Introduction to Reporting API

There are many errors that can prevent your users from enjoying the best experiences on your website. CORS errors, deprecations, browser interventions, network errors are just some of the errors that your users may encounter. 

With the reporting API, your browser will now send details of errors or warning directly to your server so that you can get notified and know exactly what errors your users are facing.


The reporting API is still very new with very few browsers supporting it. On chrome, you need to enable the below run time command line flag to use the API.



To use the reporting API, you need to add the Report-To header, which can contain one or more objects which describes an endpoint group for the browser to report errors to

The basic format of the header is as follows

Report-To: {
    "group": "default",
    "max_age": 10000000,

  "include_subdomains": true,
    "endpoints": [{
       "url": ""

The group attribute specifies a name to be given to the type of report, its default value is “default”

The max_age attribute is used to define the lifetime to report errors to the endpoint

The include_subdomains attribute is used to specify whether data from the subdomains must be sent to the endpoint or not

The endpoints attribute is an array of urls which are the actual urls that data will be sent to when your user encounters an error or warning. The browser will send data to only one endpoint, so the array can include fallback urls in case your main url is offline.

The reporting API will send the data to your server endpoint in a post message with the following format

POST /error_url 
Content-Type: content_type
"type": "error_type", 
"age": 10, 
"url": "url_of_page_where_error_occurred", 
"user_agent": "
Mozilla/5.0 (Windows NT 6.1) AppleWebKit/537.36 (KHTML, like ....", 
"body": {    "blocked": "blocked_url",   
"directive": "script-src",   
"policy": "script-src 'self';
object-src 'none'",   
"status": 200,   
"referrer": "" 
}, } 

You can find more information about the reporting API here.

An Introduction to WebWorkers

JavaScript is single threaded, all your code runs on the main thread. Now if you run some CPU intensive task like compressing a large file, the browser will become unresponsive while it performs the task. To overcome this, we use WebWorkers.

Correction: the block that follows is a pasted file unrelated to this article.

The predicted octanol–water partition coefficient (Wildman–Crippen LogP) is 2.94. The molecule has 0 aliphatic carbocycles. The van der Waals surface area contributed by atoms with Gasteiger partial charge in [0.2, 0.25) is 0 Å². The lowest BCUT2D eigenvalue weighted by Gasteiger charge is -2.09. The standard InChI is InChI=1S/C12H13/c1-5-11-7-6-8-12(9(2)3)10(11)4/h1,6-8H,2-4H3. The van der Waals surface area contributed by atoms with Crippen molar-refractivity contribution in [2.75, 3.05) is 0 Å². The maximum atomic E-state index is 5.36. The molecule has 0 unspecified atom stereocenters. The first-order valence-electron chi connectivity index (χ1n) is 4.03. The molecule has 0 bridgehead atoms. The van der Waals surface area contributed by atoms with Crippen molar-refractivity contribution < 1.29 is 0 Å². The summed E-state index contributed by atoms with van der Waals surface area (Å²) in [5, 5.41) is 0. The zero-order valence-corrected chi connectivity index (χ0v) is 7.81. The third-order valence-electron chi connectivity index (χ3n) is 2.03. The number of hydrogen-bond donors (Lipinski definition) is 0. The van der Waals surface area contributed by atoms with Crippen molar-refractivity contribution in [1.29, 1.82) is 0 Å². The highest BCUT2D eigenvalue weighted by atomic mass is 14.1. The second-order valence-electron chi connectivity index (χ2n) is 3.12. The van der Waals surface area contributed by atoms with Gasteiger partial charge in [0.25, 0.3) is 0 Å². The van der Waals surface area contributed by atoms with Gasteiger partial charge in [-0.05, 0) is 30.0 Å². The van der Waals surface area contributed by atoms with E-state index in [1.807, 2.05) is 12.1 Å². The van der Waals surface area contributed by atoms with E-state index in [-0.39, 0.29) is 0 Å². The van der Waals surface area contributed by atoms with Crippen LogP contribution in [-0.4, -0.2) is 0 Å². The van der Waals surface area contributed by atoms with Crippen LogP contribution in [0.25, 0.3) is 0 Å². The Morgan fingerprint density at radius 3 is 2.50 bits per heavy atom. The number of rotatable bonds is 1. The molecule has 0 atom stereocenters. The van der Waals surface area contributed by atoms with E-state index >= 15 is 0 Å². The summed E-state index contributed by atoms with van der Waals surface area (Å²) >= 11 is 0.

WebWorkers are external JavaScript files that run in a separate thread, so that you main thread can remain free to process user input.

Continue reading An Introduction to WebWorkers

Introduction to IndexedDB

Relational Databases like MySQL are great for storing , updating and reading data. Though they come with two disadvantages. 

  • Since the databases reside on the server, fetching and updating data depends on the quality of the user’s internet connection. If the user has slow internet, it will take much longer to data to be fetched and updated.
  • Also when the user loses connectivity, there is no way to connect to the database until the connection is restored

IndexedDB is a JavaScript-based object-oriented database which runs client-side on your browser, so it works in bad networks or when the user is offline. IndexedDB stores data as key value pairs, key can be any string, value can be any object. IndexedDB also indexes  data stored so that you can perform high performance searches on the data. IndexedDB also supports transactions

Continue reading Introduction to IndexedDB

An introduction to ES6

ES6 also know as ECMAScript 2015 and JavaScript 6 is the 6th major release of the ECMAScript language specification.

ECMAScript is a Standard for scripting languages and JavaScript is the most popular implementation of the ECMAScript Standard. ES6 introduces some new features which makes programming in JavaScript better.

Continue reading An introduction to ES6